Holy Rule for Jan. 7
Prayers, please for the spiritual and physical heralth of the following, for all their loved ones and all who take care of them:
Michael and Genny LoPiccolo, she is having severe panic attacks and these are not at all good for her heart issues.
Continued prayers for Alicia and Brad and their newborn twins, Ayla and Bryn. The girls have a lot of health issues that need prayer.
Owen, 9, suspected appendicitis. He may need to have it removed tomorrow. Please pray for his overwhelmed family. Sadie, the 7-year-old who is recovering from the heart transplant, is Owen's 1st cousin. She is recovering well, thanks be to God, but her health is still a worry for them.
Doug has been scheduled for surgery at 7:30 am on Monday to remove his little toe and the associated metatarsal due to his diabetic ulcer.
Lord, help us all as You know and
will. God's will is best. All is mercy and grace. God is never absent, praise
Him! Thanks so much. JL
January 7, May 8, September 7
And so we are going to establish
a school for the service of the Lord.
In founding it we hope to introduce nothing harsh or burdensome.
But if a certain strictness results from the dictates of equity
for the amendment of vices or the preservation of charity,
do not be at once dismayed and fly from the way of salvation,
whose entrance cannot but be narrow (Matt. 7:14).
For as we advance in the religious life and in faith,
our hearts expand
and we run the way of God's commandments
with unspeakable sweetness of love (Ps. 118:32).
Thus, never departing from His school,
but persevering in the monastery according to His teaching
we may by patience share in the sufferings of Christ (1 Peter 4:13)
and deserve to have a share also in His kingdom.
Sadly, a certain cynicism has been woven into my life like a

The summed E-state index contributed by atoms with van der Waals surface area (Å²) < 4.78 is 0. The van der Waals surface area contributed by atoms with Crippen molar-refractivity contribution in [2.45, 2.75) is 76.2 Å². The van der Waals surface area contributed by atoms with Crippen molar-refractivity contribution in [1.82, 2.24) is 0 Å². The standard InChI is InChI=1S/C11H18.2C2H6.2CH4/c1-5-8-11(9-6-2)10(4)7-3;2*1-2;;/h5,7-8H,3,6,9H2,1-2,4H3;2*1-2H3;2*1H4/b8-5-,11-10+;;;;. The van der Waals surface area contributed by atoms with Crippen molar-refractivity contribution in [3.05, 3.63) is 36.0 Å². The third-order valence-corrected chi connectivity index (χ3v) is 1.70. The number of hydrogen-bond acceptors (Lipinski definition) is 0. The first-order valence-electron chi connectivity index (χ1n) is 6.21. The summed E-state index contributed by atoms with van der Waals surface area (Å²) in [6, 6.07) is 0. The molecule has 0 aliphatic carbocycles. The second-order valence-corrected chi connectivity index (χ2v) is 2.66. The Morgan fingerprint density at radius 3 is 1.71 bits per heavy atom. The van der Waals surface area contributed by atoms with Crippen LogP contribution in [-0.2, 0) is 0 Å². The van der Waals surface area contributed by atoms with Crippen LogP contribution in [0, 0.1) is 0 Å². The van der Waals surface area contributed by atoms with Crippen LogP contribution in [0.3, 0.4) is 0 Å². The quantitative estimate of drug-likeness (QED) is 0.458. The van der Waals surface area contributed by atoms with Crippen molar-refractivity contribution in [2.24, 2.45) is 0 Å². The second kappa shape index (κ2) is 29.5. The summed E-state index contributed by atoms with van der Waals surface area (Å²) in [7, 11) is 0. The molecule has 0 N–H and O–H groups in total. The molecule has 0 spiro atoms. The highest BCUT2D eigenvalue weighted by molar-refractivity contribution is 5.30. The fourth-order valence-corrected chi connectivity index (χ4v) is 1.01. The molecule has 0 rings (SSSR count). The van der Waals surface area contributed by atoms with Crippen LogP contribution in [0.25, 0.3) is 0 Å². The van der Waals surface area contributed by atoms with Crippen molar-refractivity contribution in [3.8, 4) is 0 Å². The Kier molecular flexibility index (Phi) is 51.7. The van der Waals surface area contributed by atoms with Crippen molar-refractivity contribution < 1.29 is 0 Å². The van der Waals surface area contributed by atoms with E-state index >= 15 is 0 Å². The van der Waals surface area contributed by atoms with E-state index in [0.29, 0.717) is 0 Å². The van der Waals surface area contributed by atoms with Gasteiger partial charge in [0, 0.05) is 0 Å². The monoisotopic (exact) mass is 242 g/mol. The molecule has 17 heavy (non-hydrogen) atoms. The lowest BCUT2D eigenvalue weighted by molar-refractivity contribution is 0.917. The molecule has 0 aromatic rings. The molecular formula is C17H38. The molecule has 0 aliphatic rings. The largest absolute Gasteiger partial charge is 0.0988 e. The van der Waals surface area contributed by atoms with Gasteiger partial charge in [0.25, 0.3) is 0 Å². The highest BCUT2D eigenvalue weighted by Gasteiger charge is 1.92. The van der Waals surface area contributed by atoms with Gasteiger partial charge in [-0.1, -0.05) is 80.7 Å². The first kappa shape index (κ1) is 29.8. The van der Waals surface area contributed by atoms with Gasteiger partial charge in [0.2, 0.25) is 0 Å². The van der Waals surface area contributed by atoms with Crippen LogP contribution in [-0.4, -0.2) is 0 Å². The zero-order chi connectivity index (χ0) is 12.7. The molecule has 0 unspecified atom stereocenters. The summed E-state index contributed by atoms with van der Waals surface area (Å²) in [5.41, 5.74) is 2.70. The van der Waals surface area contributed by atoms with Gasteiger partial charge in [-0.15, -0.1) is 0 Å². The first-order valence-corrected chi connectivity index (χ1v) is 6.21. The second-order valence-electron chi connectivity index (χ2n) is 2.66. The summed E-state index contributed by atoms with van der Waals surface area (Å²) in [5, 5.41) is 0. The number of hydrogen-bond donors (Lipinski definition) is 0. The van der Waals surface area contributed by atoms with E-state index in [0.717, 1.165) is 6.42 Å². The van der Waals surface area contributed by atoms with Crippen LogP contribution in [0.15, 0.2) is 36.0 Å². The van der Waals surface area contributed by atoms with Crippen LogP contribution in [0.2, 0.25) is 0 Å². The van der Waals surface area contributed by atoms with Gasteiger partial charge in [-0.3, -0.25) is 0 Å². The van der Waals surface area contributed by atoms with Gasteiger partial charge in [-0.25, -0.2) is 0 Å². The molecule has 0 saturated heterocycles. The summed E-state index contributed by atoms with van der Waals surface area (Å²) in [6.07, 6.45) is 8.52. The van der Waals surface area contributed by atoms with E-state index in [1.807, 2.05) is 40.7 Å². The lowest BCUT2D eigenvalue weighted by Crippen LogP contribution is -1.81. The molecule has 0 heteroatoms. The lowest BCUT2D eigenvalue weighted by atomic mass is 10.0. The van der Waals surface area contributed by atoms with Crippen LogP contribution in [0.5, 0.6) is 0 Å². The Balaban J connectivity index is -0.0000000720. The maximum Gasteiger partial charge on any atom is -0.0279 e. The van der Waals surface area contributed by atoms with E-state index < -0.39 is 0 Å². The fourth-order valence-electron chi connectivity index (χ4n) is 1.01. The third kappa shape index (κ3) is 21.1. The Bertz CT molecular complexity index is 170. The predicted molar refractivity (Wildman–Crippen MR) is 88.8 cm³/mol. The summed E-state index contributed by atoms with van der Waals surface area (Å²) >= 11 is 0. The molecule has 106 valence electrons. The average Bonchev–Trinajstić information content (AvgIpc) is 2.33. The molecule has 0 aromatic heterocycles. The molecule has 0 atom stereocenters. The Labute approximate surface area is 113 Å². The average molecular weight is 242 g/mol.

repeating plaid. Happily, it has not grown worse with age, but has
been moderated (how Benedictine!) into a faintly acceptable level of
occasional curmudgeonhood. If my cynicism is now a rather muted
tartan background, it was not always so. I can clearly recall reading
the line about expanding hearts and running with unspeakable
sweetness of love twenty some years ago and thinking: "Yeah, right!
Now that passage is my all-time favorite in the Holy Rule. I thought
twice before saying that, because there are so many things in the
Rule that I deeply love, but yeah, this one is the best loved for me.
Why? Because it is linked to love and, secondarily, because it alerts
us to the necessary hope that the monastic struggle DOES get easier
in time, in certain ways, even though it is never over until death.
"Our hearts expand..." they truly do. Mine has already been
wonderfully stretched and pulled and enlarged beyond my wildest
dreams, often with me kicking and screaming every inch of the way. I
have no doubt that it will grow bigger still, capable of holding
more, but I know I could not stand that now, it would be too much.
God works slowly, according to our individual needs. Better than
anyone, He knows that doing it all at once would reduce us to
The biggest factor that I can see in God's work of heart renovation
for me has been intercessory prayer. When you renovate a building,
you have to tear down some walls, a dusty, ugly, painful mess. Ah,
but the light and air and space that one finds in those new areas
where walls had stood! In praying for God's people, I learned to love
them, more prayer equaled more love and so it spiraled upward and
Christ is the One I encounter in praying for His members, for
His Mystical Body. It is, after all, a very powerful reminder that Christ IS
His members, that we are all cells in His awesome Body.
When a novice in my twenties, I used to look at two real saints of
St. Leo Abbey, Brothers David Gormican and Raphael Daly, both now
gone to God. I am not even sure I thought it had become easier for
them at the end of their lives, I thought, with the mindlessness so
easy for me then, that they were just so old they didn't care
My dear friend Ann Chatlos was a FABULOUS cook and she had been at it
for years. One day I went to see her and we sat talking in her
kitchen, she was fiddling around, nothing special. Frankly, I didn't
even notice any activity that would have produced a meal. She finally
turned around and said to me: "Stay for dinner." I asked when it
would be ready and she said, "Now." I was floored. While we spoke, a
pie, chicken and roast potatoes and something else I forget had been
going on. A full meal with nothing out of cans and a homemade
dessert, yet it appeared that she had just been chatting.
That's the nonchalance of Brother David and Brother Raphael. It
wasn't that they didn't care, it was that things of sanctity had
become so much second nature to them that many of those around them